Ride Reports

*** soon to include maps! ***

Unashamedly unscientific. I looked at my watch to monitor speed and distance, and to plan the route we used a combination of blogs, Google Maps and my favourite pedometer site to estimate terrain and difficulty.

Day 1
Stamped up and officially started the trail at the Yeoido stamp stop at 9:15am. Stayed on the south of the Han all the way from there to Paldang-daegyo, which is a mistake if you’re collecting the stamps. Head to the north bank over Banpo bridge to collect the Ttukseom Resort stamp and you’ll eventually be signposted to the south bank again.

Dawdled very much on the stretch between Yeoido and Hannam city, but the route is virtually flat and very well maintained all the way, with lots of water fountains and bathrooms. Passed Paldang bridge just before midday, and stopped at Neungnae Station stamp stop at 12:30.

There was a bit of confusion in the signposting heading out from Neungnae as there’s a junction with a different trail. Ignore it and follow the 4대강 signs towards Yangpyeong.

I arrived at Yangpyeong just after 14:00 and had an hour’s lunch before setting off on the final leg at full pace. Again, the route is flat and easy and I got to Ipobo stamp stop just before 16:00, and finished at Yeoju-bo at 16:50. I may have stopped for a couple of photos; riding time for the whole Yangpyeong to Yeoju leg was about 90 minutes.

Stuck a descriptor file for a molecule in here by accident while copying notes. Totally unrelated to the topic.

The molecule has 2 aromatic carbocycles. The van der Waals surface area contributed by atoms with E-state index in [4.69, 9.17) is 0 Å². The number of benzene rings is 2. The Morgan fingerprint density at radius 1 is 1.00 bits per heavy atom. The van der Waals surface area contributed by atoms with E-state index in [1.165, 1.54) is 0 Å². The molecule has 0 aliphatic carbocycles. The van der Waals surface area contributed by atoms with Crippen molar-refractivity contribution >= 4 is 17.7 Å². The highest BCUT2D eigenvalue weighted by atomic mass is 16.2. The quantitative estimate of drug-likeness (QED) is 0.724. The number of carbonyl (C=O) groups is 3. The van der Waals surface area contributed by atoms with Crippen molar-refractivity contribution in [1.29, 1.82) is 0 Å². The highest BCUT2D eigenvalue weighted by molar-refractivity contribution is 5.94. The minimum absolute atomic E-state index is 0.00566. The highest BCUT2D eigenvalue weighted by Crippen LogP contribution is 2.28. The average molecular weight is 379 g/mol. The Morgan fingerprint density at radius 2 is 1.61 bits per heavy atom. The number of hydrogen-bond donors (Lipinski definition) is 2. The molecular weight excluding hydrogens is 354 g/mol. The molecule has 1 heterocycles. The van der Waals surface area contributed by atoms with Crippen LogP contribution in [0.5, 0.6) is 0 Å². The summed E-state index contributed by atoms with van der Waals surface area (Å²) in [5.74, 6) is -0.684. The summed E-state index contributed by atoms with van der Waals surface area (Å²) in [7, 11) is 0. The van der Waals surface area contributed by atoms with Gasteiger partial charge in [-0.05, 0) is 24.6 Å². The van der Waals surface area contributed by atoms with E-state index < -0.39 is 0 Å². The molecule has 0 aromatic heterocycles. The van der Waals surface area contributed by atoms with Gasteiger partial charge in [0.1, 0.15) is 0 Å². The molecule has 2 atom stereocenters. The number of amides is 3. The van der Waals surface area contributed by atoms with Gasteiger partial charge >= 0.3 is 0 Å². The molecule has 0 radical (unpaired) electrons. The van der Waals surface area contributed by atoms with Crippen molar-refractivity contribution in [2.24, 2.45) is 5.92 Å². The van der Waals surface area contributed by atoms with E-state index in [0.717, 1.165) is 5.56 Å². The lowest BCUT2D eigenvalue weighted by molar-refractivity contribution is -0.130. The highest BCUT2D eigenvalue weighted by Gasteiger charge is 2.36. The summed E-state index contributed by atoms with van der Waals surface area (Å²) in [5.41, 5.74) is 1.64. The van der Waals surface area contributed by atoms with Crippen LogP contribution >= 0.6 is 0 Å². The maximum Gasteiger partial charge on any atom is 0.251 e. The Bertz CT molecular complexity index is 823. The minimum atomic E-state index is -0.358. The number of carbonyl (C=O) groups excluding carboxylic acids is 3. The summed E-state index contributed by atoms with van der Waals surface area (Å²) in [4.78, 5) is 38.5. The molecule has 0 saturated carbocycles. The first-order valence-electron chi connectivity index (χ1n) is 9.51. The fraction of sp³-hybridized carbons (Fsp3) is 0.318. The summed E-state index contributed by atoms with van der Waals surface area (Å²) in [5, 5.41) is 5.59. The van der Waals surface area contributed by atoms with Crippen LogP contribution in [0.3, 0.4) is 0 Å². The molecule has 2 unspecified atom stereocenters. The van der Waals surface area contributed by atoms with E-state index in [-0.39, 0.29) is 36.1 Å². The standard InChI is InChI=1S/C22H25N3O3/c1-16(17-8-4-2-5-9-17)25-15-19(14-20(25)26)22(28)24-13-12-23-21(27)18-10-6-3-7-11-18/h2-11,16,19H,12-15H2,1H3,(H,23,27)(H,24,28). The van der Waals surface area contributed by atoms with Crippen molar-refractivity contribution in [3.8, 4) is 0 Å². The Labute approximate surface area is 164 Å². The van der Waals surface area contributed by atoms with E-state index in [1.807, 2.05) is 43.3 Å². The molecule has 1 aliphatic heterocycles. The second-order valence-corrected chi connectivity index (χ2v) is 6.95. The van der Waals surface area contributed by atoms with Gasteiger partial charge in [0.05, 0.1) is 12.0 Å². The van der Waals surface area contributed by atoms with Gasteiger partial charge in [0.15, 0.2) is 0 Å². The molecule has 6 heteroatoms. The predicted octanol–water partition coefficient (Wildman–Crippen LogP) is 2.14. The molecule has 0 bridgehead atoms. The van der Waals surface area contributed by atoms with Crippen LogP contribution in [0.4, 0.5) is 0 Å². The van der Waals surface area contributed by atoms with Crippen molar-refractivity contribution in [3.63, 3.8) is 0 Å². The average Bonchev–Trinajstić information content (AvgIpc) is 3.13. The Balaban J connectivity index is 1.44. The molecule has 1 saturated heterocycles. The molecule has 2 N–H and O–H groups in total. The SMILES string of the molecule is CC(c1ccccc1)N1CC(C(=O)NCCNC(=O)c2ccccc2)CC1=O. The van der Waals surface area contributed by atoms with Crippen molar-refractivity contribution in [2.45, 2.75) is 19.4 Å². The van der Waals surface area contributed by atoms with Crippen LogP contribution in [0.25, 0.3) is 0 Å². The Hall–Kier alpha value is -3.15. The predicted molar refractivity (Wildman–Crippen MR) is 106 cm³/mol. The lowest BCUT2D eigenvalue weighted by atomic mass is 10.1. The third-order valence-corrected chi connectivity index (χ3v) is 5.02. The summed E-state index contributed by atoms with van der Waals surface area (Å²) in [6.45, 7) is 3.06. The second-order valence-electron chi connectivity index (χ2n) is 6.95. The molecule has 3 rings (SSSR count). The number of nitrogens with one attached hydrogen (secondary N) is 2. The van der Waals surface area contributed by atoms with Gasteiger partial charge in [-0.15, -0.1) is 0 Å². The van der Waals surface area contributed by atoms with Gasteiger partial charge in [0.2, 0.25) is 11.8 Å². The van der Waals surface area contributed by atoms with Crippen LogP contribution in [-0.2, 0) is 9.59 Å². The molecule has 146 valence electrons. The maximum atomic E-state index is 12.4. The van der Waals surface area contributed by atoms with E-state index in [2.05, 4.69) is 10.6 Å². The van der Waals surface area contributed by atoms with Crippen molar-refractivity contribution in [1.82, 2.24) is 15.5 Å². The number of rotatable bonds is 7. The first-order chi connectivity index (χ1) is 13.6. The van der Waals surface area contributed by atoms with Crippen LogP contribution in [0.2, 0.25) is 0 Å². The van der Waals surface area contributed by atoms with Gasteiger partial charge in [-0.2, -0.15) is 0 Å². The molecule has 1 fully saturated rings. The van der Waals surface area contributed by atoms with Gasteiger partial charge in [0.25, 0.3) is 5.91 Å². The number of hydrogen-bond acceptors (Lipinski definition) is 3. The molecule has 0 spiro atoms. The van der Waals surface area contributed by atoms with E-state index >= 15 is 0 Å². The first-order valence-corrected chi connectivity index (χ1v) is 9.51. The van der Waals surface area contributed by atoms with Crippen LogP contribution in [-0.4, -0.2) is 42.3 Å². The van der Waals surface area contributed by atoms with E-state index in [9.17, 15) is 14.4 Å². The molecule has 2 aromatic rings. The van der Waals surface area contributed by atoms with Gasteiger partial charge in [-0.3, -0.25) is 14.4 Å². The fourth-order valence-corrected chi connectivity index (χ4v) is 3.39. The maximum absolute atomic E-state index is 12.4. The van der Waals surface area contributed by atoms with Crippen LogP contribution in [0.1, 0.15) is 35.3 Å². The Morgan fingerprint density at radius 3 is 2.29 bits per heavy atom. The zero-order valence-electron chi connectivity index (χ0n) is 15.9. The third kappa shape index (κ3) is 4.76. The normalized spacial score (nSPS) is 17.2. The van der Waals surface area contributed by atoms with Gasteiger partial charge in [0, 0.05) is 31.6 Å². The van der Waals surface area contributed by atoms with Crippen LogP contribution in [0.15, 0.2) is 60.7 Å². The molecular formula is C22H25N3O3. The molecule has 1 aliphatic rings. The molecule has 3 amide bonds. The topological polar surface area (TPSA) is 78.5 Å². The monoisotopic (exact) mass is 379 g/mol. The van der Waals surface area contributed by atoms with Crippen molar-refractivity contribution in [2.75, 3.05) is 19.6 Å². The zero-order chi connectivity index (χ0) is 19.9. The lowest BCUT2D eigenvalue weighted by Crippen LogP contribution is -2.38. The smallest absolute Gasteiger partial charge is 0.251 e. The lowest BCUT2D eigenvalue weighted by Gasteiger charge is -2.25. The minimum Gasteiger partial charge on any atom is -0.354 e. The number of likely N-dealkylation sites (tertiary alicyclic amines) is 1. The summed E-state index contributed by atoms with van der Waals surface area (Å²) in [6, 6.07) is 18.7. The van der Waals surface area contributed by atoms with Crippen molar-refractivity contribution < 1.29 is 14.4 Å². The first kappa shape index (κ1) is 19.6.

Day 2
Set off from Yeoju city at 09:50. Didn’t take the time at the first stamp stop, but it’s virtually no distance at all. The road is all well-maintained, flat bike path beside the river.

Somewhere in Gangcheon, early in the journey, I misread the signs and ended up on a small road over a couple of minor hills where the river bends to the east and then south again. It wasn’t a major detour and I don’t think it added any time, but keep your eyes peeled!

There’s a kilometre or so of road that’s in the middle of construction at this time (June 2015) a little after Danam-ri. That really will slow you down, especially if, like me, you’re on a road bike. And the whole stretch from Danam-ri to Binaesum certification centre is gently rolling hills on a minor shared road. I reached Binaesum at 12:30.

From Binaesum there’s a mix of flat bike trail and gentle hills on minor shared roads, all easy going. I got to Chungju (without visiting the dam) at 14:00.